The crowd lost themselves in a useless discussion, whether the man was the one they had known as a blind beggar or if he was someone else. The man pointed out to them the source of his joy. He gave testimony that Jesus healed him. But this miracle did not make any change in them.  Because they were open. They did not want to come out of their comfort zone.  Had they accepted the testimony of the man that would have meant that they had accepted the message of Jesus, which demanded a drastic change from them? Jesus demanded, ‘Turn away from evil and do good.” We cannot fill a cup that is already full. We can fill only an empty cup. A certain man, well-educated and wealthy, was attracted by the teachings of a Guru. So, he went to the guru and requested him to accept him to be his disciple. The guru did that. He started his training with others. At the end of the year all the disciples assembled. It was their graduation day. The guru   was seated. He called out the names of those who were to be promoted to the next stage. The young man expected that his name would be the first, as he was learned and wealthy. To his surprise he found that the Guru did not call him at all. He was disqualified, and had to repeat the training. One more year passed. Again he was disqualified. He was furious and he went to the Guru and asked. I am learned. I know everything that you taught. But you disqualified me the second time. I want to know the reason. The guru said calmly. You have already said the reason. You are full with your ideas. So, you are not ready to accept my teachings. When we come to the church we often come with this attitude. Instead of receiving the message with an open heart, we try to evaluate, analyse the content and find excuses. Because we do not want to change. The message of Jesus demands a change from. A change in our relationship, a change in our attitude, a change in our thoughts and behaviour. The season of lent demands from us this transformation.
Secondly, we see the reaction of the parents of the blind man. They took the miracle as an embarrassment, since it got them into trouble with the religious leaders. All they thought of was how to get out of the trouble; that explain their reply to them:” he is old enough; let him speak for himself.” There are many of us who do not want to get involved in anything. When we see injustice we close our eyes, because we do not want to get into trouble. We get many opportunities to real truth, but we keep silence because we do not want to get into trouble. If everyone had thought the same way the world would have been reeling under slavery. Gandhiji thought differently and spoke for the whole nation of India. Martin Luther King thought differently and he championed the cause of hiss race. All the martyrs thought differently and they stood for their faith. Today Jesus wants us to take responsibility of our faith and stand by it. It might get us into trouble. But that is our mission.
Thirdly, we see the reaction of the Leaders. Pride and hatred prevented them from following Jesus. Their self-righteousness was an insurmountable block. So they said, “We know that his man is a sinner….!  We are the disciples of Moses.” It often happens with us too, that we hold on to the rites and formalities that we ignore the message of Jesus. We take pride in our culture and social relationships, and often they turn out to be a barrier in accepting the message of Jesus. So to accept the message of Jesus we have to get rid of our Spiritual and cultural blindness.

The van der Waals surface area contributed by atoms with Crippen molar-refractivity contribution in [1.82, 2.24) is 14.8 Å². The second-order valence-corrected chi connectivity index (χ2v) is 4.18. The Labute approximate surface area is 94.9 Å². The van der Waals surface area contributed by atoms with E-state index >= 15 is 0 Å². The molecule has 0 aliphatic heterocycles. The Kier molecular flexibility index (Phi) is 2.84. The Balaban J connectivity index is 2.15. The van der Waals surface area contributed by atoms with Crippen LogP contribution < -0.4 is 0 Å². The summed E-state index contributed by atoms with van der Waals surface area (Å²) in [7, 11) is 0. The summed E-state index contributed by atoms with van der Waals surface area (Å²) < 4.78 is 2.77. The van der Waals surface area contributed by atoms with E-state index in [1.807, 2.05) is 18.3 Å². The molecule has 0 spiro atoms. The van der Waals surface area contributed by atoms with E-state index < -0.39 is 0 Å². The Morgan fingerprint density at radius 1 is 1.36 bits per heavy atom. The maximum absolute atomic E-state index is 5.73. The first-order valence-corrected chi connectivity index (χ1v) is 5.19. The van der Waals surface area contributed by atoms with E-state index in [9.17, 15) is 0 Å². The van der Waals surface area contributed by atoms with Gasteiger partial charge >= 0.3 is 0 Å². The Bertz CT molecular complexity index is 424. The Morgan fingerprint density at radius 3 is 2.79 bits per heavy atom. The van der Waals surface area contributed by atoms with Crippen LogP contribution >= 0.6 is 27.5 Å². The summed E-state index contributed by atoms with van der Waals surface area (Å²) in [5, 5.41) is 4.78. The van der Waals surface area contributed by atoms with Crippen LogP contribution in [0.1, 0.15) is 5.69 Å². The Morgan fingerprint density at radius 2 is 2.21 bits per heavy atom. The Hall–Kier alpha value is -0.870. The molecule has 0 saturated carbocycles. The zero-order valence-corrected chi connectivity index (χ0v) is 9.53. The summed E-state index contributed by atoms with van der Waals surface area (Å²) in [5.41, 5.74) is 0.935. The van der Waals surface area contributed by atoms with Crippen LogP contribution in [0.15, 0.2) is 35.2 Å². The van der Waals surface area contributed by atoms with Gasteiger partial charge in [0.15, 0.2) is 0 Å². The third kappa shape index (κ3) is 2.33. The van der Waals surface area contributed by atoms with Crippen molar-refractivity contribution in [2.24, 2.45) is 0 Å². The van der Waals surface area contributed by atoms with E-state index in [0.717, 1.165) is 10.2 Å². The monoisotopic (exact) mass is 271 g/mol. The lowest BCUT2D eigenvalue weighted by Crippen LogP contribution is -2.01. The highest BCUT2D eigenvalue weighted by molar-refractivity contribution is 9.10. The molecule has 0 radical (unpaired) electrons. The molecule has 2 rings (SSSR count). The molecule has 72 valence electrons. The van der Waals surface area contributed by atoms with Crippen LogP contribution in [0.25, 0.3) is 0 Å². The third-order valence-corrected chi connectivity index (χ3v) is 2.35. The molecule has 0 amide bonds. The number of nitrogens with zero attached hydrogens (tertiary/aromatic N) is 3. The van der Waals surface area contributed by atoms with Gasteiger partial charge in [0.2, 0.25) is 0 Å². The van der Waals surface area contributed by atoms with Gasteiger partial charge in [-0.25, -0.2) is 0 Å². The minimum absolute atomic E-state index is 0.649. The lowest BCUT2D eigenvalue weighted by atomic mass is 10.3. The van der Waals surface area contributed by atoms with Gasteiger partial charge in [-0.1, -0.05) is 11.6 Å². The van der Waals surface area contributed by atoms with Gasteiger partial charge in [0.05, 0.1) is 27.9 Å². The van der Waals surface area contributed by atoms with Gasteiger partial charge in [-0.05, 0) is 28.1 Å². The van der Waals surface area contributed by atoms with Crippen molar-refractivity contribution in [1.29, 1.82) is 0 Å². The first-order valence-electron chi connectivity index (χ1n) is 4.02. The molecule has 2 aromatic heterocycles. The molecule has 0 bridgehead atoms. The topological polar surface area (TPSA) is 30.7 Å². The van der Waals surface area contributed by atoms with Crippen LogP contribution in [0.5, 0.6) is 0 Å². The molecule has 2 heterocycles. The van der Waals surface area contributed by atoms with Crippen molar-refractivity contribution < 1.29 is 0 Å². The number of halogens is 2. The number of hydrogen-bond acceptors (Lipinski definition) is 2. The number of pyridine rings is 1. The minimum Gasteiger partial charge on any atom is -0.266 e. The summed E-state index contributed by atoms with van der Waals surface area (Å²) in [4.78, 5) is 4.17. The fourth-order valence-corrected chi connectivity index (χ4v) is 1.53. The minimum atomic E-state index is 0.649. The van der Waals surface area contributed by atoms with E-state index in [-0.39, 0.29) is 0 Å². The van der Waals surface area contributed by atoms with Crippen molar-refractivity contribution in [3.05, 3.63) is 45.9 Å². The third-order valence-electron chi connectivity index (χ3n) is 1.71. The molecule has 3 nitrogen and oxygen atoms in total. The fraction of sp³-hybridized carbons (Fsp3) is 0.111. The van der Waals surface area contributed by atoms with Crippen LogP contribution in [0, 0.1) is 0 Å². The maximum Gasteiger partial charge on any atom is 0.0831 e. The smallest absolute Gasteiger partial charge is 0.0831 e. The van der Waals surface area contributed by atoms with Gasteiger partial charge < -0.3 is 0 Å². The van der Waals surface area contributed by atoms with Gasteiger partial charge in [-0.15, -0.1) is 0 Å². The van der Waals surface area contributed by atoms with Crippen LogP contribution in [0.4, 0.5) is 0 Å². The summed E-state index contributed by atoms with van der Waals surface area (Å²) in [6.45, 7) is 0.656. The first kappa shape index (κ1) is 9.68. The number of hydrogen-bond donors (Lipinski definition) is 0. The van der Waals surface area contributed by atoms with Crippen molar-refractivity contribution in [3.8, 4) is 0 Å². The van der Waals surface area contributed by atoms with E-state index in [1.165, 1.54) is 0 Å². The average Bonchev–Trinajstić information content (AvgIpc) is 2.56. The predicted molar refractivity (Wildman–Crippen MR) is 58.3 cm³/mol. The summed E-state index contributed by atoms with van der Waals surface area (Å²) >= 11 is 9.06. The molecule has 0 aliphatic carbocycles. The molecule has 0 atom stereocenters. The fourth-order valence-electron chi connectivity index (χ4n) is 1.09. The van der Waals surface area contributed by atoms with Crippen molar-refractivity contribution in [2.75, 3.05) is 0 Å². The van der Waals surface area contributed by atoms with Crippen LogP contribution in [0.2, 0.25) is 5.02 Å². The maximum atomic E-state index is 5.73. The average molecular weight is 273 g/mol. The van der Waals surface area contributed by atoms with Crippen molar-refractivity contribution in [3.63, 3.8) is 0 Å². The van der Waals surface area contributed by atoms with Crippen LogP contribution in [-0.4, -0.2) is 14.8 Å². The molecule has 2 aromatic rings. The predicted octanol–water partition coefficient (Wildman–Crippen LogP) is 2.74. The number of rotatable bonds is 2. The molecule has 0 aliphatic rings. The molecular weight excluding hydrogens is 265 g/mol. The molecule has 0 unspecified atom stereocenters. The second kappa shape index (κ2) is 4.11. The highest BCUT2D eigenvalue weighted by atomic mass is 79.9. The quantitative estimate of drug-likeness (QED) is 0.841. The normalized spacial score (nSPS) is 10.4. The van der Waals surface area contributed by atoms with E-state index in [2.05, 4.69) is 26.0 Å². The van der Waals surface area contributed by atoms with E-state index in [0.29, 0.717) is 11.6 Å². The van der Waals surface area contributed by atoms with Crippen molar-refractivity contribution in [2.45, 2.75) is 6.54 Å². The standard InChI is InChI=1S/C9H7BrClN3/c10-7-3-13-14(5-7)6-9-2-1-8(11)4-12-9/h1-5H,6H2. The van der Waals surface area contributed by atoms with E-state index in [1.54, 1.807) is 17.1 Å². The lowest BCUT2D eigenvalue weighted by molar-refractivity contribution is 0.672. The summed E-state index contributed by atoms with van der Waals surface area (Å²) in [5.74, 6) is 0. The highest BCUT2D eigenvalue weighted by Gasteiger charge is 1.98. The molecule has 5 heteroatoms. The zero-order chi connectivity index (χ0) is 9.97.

Then, we see the reaction of the man who was healed by Jesus. Each moment brought him to a deeper knowledge of Jesus. His experience was so profound that the leaders with all their knowledge of the Law could not stand his wisdom. Whoever trust in God receive great strength from God. That is the lesson the life of martyrs teach us. Saint Lawrence was one of seven deacons who were in charge of giving help to the poor and the needy. When a persecution broke out, Pope St. Sixtus was condemned to death. As he was led to execution, Lawrence followed him weeping. The Prefect of Rome thought the Church had a great fortune hidden away. So he ordered Lawrence to bring the Church's treasure to him. He said he would, in three days. Then he went through the city and gathered together all the poor and sick people supported by the Church. When he showed them to the Prefect, he said: "This is the Church's treasure!" In great anger, the Prefect condemned Lawrence to a slow, cruel death. He was tied on top of an iron grill over a slow fire that roasted his flesh little by little, but Lawrence was burning with so much love of God that he almost did not feel the flames. "Turn me over," he said to the judge. "I'm done on this side!" And just before he died, he said, "It's cooked enough now." He went to receive the martyr's reward.
Jesus touches our lives in various ways. But, often we do not have the courage to accept these blessings and acknowledge them.  Let us open our eyes, see the miracles that Jesus has performed in our lives and accept them with gratitude.